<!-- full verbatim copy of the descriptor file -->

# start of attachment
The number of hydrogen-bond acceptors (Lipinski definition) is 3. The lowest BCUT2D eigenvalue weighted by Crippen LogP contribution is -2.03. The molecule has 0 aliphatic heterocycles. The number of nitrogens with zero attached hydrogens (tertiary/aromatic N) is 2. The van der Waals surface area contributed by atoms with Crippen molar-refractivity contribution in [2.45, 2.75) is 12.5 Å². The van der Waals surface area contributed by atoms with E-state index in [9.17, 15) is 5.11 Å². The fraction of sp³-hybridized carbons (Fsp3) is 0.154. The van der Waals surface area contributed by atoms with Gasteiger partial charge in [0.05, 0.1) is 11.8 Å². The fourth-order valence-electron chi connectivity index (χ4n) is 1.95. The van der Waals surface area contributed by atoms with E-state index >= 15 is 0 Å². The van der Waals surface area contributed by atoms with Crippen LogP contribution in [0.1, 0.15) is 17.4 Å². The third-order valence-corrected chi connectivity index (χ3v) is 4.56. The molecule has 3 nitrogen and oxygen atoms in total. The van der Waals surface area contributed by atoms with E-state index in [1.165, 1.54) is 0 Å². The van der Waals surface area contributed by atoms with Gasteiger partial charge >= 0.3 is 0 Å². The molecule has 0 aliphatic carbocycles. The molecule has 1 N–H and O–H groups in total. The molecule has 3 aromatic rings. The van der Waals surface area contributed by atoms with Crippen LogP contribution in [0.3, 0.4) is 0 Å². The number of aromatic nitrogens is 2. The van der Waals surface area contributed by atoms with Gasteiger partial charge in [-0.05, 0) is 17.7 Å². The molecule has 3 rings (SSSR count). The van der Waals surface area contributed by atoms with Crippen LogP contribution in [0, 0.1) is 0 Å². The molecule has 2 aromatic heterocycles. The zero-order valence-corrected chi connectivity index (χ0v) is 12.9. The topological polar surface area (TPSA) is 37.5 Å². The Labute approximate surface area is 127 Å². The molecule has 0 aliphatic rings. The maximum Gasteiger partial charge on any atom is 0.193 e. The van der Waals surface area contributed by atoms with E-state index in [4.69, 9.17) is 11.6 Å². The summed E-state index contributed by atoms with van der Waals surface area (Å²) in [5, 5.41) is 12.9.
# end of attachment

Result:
The number of hydrogen-bond acceptors (Lipinski definition) is 3. The lowest BCUT2D eigenvalue weighted by Crippen LogP contribution is -2.03. The molecule has 0 aliphatic heterocycles. The number of nitrogens with zero attached hydrogens (tertiary/aromatic N) is 2. The van der Waals surface area contributed by atoms with Crippen molar-refractivity contribution in [2.45, 2.75) is 12.5 Å². The van der Waals surface area contributed by atoms with E-state index in [9.17, 15) is 5.11 Å². The fraction of sp³-hybridized carbons (Fsp3) is 0.154. The van der Waals surface area contributed by atoms with Gasteiger partial charge in [0.05, 0.1) is 11.8 Å². The fourth-order valence-electron chi connectivity index (χ4n) is 1.95. The van der Waals surface area contributed by atoms with E-state index >= 15 is 0 Å². The van der Waals surface area contributed by atoms with Crippen LogP contribution in [0.1, 0.15) is 17.4 Å². The third-order valence-corrected chi connectivity index (χ3v) is 4.56. The molecule has 3 nitrogen and oxygen atoms in total. The van der Waals surface area contributed by atoms with E-state index in [1.165, 1.54) is 0 Å². The van der Waals surface area contributed by atoms with Gasteiger partial charge >= 0.3 is 0 Å². The molecule has 0 aliphatic carbocycles. The molecule has 1 N–H and O–H groups in total. The molecule has 3 aromatic rings. The van der Waals surface area contributed by atoms with Crippen LogP contribution in [0.3, 0.4) is 0 Å². The number of aromatic nitrogens is 2. The van der Waals surface area contributed by atoms with Gasteiger partial charge in [-0.05, 0) is 17.7 Å². The molecule has 3 rings (SSSR count). The van der Waals surface area contributed by atoms with Crippen LogP contribution in [0, 0.1) is 0 Å². The molecule has 2 aromatic heterocycles. The zero-order valence-corrected chi connectivity index (χ0v) is 12.9. The topological polar surface area (TPSA) is 37.5 Å². The Labute approximate surface area is 127 Å². The molecule has 0 aliphatic rings. The maximum Gasteiger partial charge on any atom is 0.193 e. The van der Waals surface area contributed by atoms with E-state index in [4.69, 9.17) is 11.6 Å². The summed E-state index contributed by atoms with van der Waals surface area (Å²) in [5, 5.41) is 12.9.